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I’ve got navy wrapped electric cord and Edison bulbs to go with them. I shall update this post when they arrive and have been assembled.

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20131211-180959.jpg (incidentally, Urban Cottage Industries are my new design crush. I’m not two-timing those lovely folks at Stoves Online, honest – this is more of an idle flirtation. Although that said I have actually bought something from U.C.I. so maybe it’s actually my beloved S.O. I’m using and abusing…)

I originally wanted Lee Broom crystal bulbs, but:
a) they’re too expensive for us at £100 each excluding fittings, and
b) I’m not 100% sure they’re not actually a teeny bit tacky… Have you seen his ‘crest’ logo?! Cringe. Which is a shame because I do actually love them on a design level.

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It’s a moot point anyway – refer point (a). And since I ordered the Edison bulbs I haven’t had a single collywobble about the change of plan which means it was a good decision…!

Incidentally I didn’t mean to get two but they came as a pair (for £35! New ones are more like £60+ each!) and we’re going to hang them together at slightly different heights over the dining table.

It’s going to look great.

Happy birthday to me us.

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2 thoughts on “Our Birthday and a bit on gold leafing

  1. Judy Havrlik says:

    Hi Minky and Jonathan, happy belated birthdays. Shall try to remember for next year! Good to hear you have nothing more demanding than a bit of gold leafing to do on the floating home. Does that mean that you are all shipshape and Bristol fashion and set up for a toasty winter? Have I missed an exciting episode re boiler and or wood burner.

    Looking through your very instructive blog on the ancient art of gold leafing I noticed how carefully you had protected the table while working. Was it a freudian slip, quite intentionial or have you maybe not even noticed? Do scroll down and read the headlines. Not that I agree, mind you quite the reverse. Well done is more to the point.

    We are in Bhutan. It’s quite exhausting but endlessly fascinating. High altitude and much uphill struggling. I’m getting too old for this! It’s doubly hard as I walloped my little toe on a sofa leg before leaving and it has been agony climbing up and down flights of steep stone steps to every monastery, fortress and palace in the place. Actually we have only scratched the back of it. Thimphu, the capital, Pukhana which is up and over and down the other side. False promises of a 360degree view of the snow capped Himalayas filled us with expectation. However, when we got to the top (in a 4x4I hasten to add) we were shroudedin cloud anD couldn’t even see the trees at the side ofthe road.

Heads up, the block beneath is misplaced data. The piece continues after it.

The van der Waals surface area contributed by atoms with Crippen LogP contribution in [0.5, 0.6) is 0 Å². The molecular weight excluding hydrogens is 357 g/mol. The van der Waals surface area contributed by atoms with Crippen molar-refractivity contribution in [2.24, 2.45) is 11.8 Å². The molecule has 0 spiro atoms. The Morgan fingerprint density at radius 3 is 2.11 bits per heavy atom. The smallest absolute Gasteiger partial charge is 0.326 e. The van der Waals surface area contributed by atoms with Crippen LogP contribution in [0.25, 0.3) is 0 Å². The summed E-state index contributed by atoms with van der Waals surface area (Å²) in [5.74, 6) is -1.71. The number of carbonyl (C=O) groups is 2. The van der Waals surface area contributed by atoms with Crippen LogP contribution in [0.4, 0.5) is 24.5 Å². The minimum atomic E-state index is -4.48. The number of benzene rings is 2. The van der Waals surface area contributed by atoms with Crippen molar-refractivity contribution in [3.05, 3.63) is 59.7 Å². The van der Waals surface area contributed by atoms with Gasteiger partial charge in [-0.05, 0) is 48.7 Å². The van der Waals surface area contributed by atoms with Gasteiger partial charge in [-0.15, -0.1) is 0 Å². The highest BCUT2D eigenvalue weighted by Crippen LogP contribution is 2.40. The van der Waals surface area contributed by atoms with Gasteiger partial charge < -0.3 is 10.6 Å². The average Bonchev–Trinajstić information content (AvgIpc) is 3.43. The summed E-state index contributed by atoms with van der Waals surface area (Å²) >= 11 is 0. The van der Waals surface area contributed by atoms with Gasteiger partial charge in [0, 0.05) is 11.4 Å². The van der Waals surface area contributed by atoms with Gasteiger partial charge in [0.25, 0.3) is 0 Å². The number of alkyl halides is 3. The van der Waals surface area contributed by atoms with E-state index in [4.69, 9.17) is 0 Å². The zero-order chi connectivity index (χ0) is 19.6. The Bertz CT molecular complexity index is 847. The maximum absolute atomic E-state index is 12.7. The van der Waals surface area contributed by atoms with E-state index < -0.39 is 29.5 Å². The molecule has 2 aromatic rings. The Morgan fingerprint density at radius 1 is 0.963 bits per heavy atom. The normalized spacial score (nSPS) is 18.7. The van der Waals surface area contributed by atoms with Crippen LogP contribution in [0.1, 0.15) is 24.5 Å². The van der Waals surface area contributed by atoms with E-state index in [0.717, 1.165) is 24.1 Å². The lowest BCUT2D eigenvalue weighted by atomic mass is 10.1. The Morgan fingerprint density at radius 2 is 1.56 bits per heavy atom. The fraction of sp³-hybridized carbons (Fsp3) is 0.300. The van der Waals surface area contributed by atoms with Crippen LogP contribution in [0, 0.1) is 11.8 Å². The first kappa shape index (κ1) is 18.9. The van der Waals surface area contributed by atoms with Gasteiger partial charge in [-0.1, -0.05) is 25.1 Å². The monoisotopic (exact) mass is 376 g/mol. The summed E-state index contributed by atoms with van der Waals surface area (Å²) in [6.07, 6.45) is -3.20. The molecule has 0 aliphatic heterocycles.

The local architeture is very decorativelots of carved, painted wood and a commmitment by the govt to maintain this with new build. You must come and see my piccies!

    Can’t be so enthusiastic about the local cuisine. Red hot with chillies of all shapes and sizes. Slightly tempered down for foreigners or an offering of lasagne but not exactly showered in Parmesan. Local served-with -everythinng dish is chillie cheese. You got it. Boiled chillies sprinkled with grated, dried local cheese and then boiled again. That is if our lovely guide knows what he’s talking about.

    Wonderful local costume worn by men and women. Great textiles and handicrafts. Haven’t had much time for shopping so much to see and do. Next stop Borneo via Kathmandu and KL.

    Pip pip Joods

    Sent from my iPad

    >

    • Amazing, I’ve always wanted to go to Bhutan, how lucky are you?! Sorry about the food though. Surprising as I really enjoyed the food in India and Nepal – it was even very Tibetan in Darjeeling. Such a great part of the world…

      The thing about gold leafing is that it’s easier cheaper and quicker than any of the other major jobs that need doing which are, frankly, slightly intimidating especially when it’s about to get seriously cold… The main thing is the deck which we can’t paint until the spring anyway as the paint will never dry in the cold (with or without a poly tunnel). In the meantime I find the little things make me feel like we’re getting somewhere…!

      Have a wonderful trip xxxx